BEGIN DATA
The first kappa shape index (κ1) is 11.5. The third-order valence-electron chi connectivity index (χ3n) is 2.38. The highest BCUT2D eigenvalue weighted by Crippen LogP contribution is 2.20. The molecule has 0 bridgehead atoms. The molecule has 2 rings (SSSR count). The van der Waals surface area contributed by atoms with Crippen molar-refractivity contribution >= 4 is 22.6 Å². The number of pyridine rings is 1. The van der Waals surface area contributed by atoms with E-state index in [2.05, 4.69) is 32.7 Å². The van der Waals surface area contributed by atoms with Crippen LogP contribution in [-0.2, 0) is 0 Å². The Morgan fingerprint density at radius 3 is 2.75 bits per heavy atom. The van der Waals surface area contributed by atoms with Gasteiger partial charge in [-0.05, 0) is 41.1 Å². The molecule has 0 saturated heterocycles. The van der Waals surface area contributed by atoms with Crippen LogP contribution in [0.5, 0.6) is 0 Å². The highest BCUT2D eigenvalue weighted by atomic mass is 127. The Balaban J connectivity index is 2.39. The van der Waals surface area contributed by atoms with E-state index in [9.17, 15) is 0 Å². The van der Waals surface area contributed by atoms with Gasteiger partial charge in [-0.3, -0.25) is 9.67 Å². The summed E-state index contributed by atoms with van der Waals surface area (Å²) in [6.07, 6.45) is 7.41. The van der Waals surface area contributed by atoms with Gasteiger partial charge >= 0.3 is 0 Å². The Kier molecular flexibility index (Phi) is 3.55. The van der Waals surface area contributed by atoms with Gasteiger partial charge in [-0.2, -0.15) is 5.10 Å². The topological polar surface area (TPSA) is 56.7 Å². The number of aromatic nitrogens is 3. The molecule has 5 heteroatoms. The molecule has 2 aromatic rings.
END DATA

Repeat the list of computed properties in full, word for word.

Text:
The first kappa shape index (κ1) is 11.5. The third-order valence-electron chi connectivity index (χ3n) is 2.38. The highest BCUT2D eigenvalue weighted by Crippen LogP contribution is 2.20. The molecule has 0 bridgehead atoms. The molecule has 2 rings (SSSR count). The van der Waals surface area contributed by atoms with Crippen molar-refractivity contribution >= 4 is 22.6 Å². The number of pyridine rings is 1. The van der Waals surface area contributed by atoms with E-state index in [2.05, 4.69) is 32.7 Å². The van der Waals surface area contributed by atoms with Crippen LogP contribution in [-0.2, 0) is 0 Å². The Morgan fingerprint density at radius 3 is 2.75 bits per heavy atom. The van der Waals surface area contributed by atoms with Gasteiger partial charge in [-0.05, 0) is 41.1 Å². The molecule has 0 saturated heterocycles. The van der Waals surface area contributed by atoms with Crippen LogP contribution in [0.5, 0.6) is 0 Å². The highest BCUT2D eigenvalue weighted by atomic mass is 127. The Balaban J connectivity index is 2.39. The van der Waals surface area contributed by atoms with E-state index in [9.17, 15) is 0 Å². The van der Waals surface area contributed by atoms with Gasteiger partial charge in [-0.3, -0.25) is 9.67 Å². The summed E-state index contributed by atoms with van der Waals surface area (Å²) in [6.07, 6.45) is 7.41. The van der Waals surface area contributed by atoms with Gasteiger partial charge >= 0.3 is 0 Å². The Kier molecular flexibility index (Phi) is 3.55. The van der Waals surface area contributed by atoms with Gasteiger partial charge in [-0.2, -0.15) is 5.10 Å². The topological polar surface area (TPSA) is 56.7 Å². The number of aromatic nitrogens is 3. The molecule has 5 heteroatoms. The molecule has 2 aromatic rings.